Instead of surging the speed early on, take an easy start so you can use that reserved energy for the hardest part.
Build the Momentum
Building your momentum a little earlier before you start climbing up can make a big difference.
If there is a flat surface, begin pedaling faster a little before the hill comes. You can use this extra momentum instead of putting all the power using your legs.
Similarly, you can use the descending momentum of one hill to climb the next one.
Shift the chain to an easier gear before you start your ride uphill. It will give you a smoother transition, and the chain won’t have to undergo unnecessary pressure.
Sometimes when you cannot manage to move to a lower gear on time, the chain may not shift later on due to high tension.
Breathing is the key.
To keep your heart rate under control, make sure to take deep breaths to supply the maximum amount of oxygen to your lungs.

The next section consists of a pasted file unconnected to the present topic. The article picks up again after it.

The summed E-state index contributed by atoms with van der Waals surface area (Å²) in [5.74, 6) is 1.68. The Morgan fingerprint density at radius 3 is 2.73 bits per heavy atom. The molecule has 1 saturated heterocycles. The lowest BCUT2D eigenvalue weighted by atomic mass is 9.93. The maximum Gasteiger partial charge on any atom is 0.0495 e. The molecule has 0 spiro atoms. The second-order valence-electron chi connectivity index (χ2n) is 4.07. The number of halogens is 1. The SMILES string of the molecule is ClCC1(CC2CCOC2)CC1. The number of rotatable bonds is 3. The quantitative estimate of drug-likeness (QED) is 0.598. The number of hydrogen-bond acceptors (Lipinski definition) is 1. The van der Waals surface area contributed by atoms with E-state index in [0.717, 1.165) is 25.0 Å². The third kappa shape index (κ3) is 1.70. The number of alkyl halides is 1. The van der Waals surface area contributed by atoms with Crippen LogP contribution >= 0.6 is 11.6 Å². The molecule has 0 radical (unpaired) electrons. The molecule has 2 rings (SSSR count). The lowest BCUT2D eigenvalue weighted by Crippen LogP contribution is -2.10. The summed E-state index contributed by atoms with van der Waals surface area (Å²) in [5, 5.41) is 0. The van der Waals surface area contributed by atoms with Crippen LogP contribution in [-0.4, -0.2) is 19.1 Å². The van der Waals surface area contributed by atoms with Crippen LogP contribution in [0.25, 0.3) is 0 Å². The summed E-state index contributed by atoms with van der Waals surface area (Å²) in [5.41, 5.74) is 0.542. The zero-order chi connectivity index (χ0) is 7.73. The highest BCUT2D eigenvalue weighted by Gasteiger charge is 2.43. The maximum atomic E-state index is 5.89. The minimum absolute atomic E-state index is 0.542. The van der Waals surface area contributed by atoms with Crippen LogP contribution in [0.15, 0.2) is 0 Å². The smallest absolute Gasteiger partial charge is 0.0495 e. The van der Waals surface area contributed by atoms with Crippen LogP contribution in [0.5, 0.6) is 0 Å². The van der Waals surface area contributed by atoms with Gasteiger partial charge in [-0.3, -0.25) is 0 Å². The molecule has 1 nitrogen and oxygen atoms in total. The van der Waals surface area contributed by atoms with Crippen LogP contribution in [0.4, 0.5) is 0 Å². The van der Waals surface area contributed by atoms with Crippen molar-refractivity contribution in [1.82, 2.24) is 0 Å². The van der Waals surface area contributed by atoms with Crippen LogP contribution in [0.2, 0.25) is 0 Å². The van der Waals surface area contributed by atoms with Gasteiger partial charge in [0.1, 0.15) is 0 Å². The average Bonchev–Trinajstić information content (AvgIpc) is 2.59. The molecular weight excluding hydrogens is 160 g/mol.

Maintain a relaxed posture with arms a little bent and shoulders down.
Standing up instead of sitting on your bike while climbing a hill can give you a power boost. You can use your body weight to push the pedal with more power (Source).
It will also give your back and legs a break if they have started aching.
Nothing consumes your energy like riding uphill on a bike. It makes your glycogen deplete very quickly. So make sure to eat up before you hit the ride.
And if you are doing a lot of climbing, you may need to take breaks in between and fuel yourself.
Get Rid of the Extra Load
If you are still facing difficulty while riding upon a steep surface, it can be because of the extra load you are carrying. Get rid of every needless part that makes the bike heavy.
Some bikes are made of lighter materials, designed specifically for hilly terrains. So, make wise decisions when you are purchasing one.
Although climbing up and down hills is always a fun ride, knowledge about gear ratios is necessary. Shifting the bike chain to the right gear combination not only increases the efficiency but also makes your journey more enjoyable.
Use the general rules and keep practicing with different combinations to find the gear ratio that suits you the best.